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          Institute: MPI für Meteorologie     Collection: Atmosphere in the Earth System     Display Documents

ID: 276233.0, MPI für Meteorologie / Atmosphere in the Earth System
Analysis and quantification of the diversities of aerosol life cycles within AeroCom
Authors:Textor, C.; Schulz, M.; Guibert, S.; Kinne, S.; Balkanski, Y.; Bauer, S. E.; Berntsen, T.; Berglen, T. F.; Boucher, O.; Chin, M.; Dentener, F.; Diehl, T.; Easter, R.; Feichter, J.; Fillmore, D.; Ghan, S.; Ginoux, P.; Gong, S.; Grini, A.; Hendricks, J.; Horowitz, L.; Huang, P.; Isaksen, I.; Iversen, T.; Kirkevåg, A.; Kloster, S.; Koch, D.; Kristjansson, J. E.; Krol, M.; Lauer, A.; Lamarque, J. F.; Liu, X.; Montanaro, V.; Myhre, G.; Penner, J. E.; Pitari, G.; Reddy, S.; Seland, Ø.; Stier, P.; Takamura, T.; Xi, T.
Date of Publication (YYYY-MM-DD):2006-05-29
Title of Journal:Atmospheric Chemistry and Physics
Journal Abbrev.:Atmos. Chem. Phys.
Start Page:1777
End Page:1813
Review Status:Peer-review
Audience:Experts Only
Abstract / Description:Simulation results of global aerosol models have been assembled in the framework of the AeroCom intercomparison exercise. In this paper, we analyze the life cycles of dust, sea salt, sulfate, black carbon and particulate organic matter as simulated by sixteen global aerosol models. The differences among the results (model diversities) for sources and sinks, burdens, particle sizes, water uptakes, and spatial dispersals have been established. These diversities have large consequences for the calculated radiative forcing and the aerosol concentrations at the surface. Processes and parameters are identified which deserve further research.

The AeroCom all-models-average emissions are dominated by the mass of sea salt (SS), followed by dust (DU), sulfate (SO4), particulate organic matter (POM), and finally black carbon (BC). Interactive parameterizations of the emissions and contrasting particles sizes of SS and DU lead generally to higher diversities of these species, and for total aerosol. The lower diversity of the emissions of the fine aerosols, BC, POM, and SO4, is due to the use of similar emission inventories, and does therefore not necessarily indicate a better understanding of their sources. The diversity of SO4-sources is mainly caused by the disagreement on depositional loss of precursor gases and on chemical production. The diversities of the emissions are passed on to the burdens, but the latter are also strongly affected by the model-specific treatments of transport and aerosol processes. The burdens of dry masses decrease from largest to smallest: DU, SS, SO4, POM, and BC.

The all-models-average residence time is shortest for SS with about half a day, followed by SO4 and DU with four days, and POM and BC with six and seven days, respectively. The wet deposition rate is controlled by the solubility and increases from DU, BC, POM to SO4 and SS. It is the dominant sink for SO4, BC, and POM, and contributes about one third to the total removal of SS and DU species. For SS and DU we find high diversities for the removal rate coefficients and deposition pathways. Models do neither agree on the split between wet and dry deposition, nor on that between sedimentation and other dry deposition processes. We diagnose an extremely high diversity for the uptake of ambient water vapor that influences the particle size and thus the sink rate coefficients. Furthermore, we find little agreement among the model results for the partitioning of wet removal into scavenging by convective and stratiform rain.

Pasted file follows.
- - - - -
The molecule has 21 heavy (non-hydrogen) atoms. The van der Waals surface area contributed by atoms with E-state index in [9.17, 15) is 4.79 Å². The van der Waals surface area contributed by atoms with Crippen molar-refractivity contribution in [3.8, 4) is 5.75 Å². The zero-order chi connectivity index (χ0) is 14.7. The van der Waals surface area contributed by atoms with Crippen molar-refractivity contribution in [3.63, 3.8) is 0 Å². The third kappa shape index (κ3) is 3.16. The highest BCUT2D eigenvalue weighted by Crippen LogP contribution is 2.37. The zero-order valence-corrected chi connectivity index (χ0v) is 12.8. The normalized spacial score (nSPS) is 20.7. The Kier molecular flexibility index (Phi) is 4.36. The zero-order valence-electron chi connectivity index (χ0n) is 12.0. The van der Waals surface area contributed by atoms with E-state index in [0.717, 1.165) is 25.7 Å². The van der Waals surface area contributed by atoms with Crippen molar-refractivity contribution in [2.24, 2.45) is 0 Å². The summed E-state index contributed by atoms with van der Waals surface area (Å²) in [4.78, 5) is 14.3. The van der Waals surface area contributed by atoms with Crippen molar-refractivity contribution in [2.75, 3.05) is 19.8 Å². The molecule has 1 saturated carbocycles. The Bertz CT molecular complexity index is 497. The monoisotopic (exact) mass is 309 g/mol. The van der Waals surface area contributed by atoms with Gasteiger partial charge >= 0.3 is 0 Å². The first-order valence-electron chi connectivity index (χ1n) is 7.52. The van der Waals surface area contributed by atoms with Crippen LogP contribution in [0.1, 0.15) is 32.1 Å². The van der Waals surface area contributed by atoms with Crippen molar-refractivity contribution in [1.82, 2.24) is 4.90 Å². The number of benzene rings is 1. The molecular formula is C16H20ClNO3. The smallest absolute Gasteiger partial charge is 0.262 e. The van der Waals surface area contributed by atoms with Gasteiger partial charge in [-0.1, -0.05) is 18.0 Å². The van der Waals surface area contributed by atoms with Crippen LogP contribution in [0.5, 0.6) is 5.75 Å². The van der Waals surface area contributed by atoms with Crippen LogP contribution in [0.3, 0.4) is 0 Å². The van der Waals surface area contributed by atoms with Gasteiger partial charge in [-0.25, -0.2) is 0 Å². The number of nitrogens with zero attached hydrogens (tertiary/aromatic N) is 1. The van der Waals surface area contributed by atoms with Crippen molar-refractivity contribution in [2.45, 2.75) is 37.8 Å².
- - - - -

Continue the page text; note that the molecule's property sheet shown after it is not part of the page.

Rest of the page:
Large differences exist for aerosol dispersal both in the vertical and in the horizontal direction. In some models, a minimum of total aerosol concentration is simulated at the surface. Aerosol dispersal is most pronounced for SO4 and BC and lowest for SS. Diversities are higher for meridional than for vertical dispersal, they are similar for the individual species and highest for SS and DU. For these two components we do not find a correlation between vertical and meridional aerosol dispersal. In addition the degree of dispersals of SS and DU is not related to their residence times. SO4, BC, and POM, however, show increased meridional dispersal in models with larger vertical dispersal, and dispersal is larger for longer simulated residence times
External Publication Status:published
Document Type:Article
Communicated by:Carola Kauhs
Affiliations:MPI für Meteorologie/Atmosphere in the Earth System
External Affiliations:Laboratoire des Sciences du Climat et de l’Environnement, Gif-sur-Yvette, France
Columbia University, GISS, New York, USA
University of Oslo, Department of Geophysics, Oslo, Norway
Laboratoire d’Optique Atmosph´erique, Universit´e des Sciences et Technologies de Lille, CNRS, Villeneuve d’Ascq, France
EC, Joint Research Centre, Institute for Environment and Sustainability, Climate Change Unit, Italy
NCAR, Boulder, Colorado, USA
Battelle, Pacific Northwest National Laboratory, Richland, USA
NOAA, Geophysical Fluid Dynamics Laboratory, Princeton, New Jersey, USA
ARQM Meteorological Service Canda, Toronto, Canada
Institut f¨ur Physik der Atmosph¨are, DLR Oberpfaffenhofen, Germany
Institute for Marine and Atmospheric Research Utrecht (IMAU) Utrecht University, Utrecht, Netherlands
University of Michigan, Ann Arbor, MI, USA
Universita degli Studi L’Aquila, Italy
Kyushu University, Fukuoka, Japan
NASA Goddard Space Flight Center, Greenbelt, MD, USA
Goddard Earth Sciences and Technology Center, University of Maryland Baltimore County, Baltimore, Maryland, USA
Hadley Centre, Met Office, Exeter, UK
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